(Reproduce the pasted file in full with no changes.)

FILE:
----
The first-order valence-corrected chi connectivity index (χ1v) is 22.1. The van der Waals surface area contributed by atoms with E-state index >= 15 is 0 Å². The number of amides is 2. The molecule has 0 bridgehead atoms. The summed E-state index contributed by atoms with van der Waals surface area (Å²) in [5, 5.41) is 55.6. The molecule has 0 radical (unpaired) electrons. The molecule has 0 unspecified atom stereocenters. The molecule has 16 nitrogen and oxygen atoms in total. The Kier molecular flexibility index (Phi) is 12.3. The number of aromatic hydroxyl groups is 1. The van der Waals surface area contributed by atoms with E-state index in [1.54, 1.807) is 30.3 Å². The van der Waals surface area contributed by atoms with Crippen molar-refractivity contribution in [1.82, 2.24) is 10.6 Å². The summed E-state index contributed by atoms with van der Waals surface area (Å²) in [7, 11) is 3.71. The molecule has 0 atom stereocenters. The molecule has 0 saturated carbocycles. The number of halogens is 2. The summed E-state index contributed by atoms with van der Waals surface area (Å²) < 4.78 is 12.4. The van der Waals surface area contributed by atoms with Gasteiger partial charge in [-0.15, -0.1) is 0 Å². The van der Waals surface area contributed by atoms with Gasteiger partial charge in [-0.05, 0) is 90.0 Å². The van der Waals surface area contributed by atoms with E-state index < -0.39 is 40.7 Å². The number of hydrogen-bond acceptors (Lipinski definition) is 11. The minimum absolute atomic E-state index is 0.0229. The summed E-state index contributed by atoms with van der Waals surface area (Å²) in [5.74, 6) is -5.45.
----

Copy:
The first-order valence-corrected chi connectivity index (χ1v) is 22.1. The van der Waals surface area contributed by atoms with E-state index >= 15 is 0 Å². The number of amides is 2. The molecule has 0 bridgehead atoms. The summed E-state index contributed by atoms with van der Waals surface area (Å²) in [5, 5.41) is 55.6. The molecule has 0 radical (unpaired) electrons. The molecule has 0 unspecified atom stereocenters. The molecule has 16 nitrogen and oxygen atoms in total. The Kier molecular flexibility index (Phi) is 12.3. The number of aromatic hydroxyl groups is 1. The van der Waals surface area contributed by atoms with E-state index in [1.54, 1.807) is 30.3 Å². The van der Waals surface area contributed by atoms with Crippen molar-refractivity contribution in [1.82, 2.24) is 10.6 Å². The summed E-state index contributed by atoms with van der Waals surface area (Å²) in [7, 11) is 3.71. The molecule has 0 atom stereocenters. The molecule has 0 saturated carbocycles. The number of halogens is 2. The summed E-state index contributed by atoms with van der Waals surface area (Å²) < 4.78 is 12.4. The van der Waals surface area contributed by atoms with Gasteiger partial charge in [-0.15, -0.1) is 0 Å². The van der Waals surface area contributed by atoms with Gasteiger partial charge in [-0.05, 0) is 90.0 Å². The van der Waals surface area contributed by atoms with E-state index < -0.39 is 40.7 Å². The number of hydrogen-bond acceptors (Lipinski definition) is 11. The minimum absolute atomic E-state index is 0.0229. The summed E-state index contributed by atoms with van der Waals surface area (Å²) in [5.74, 6) is -5.45.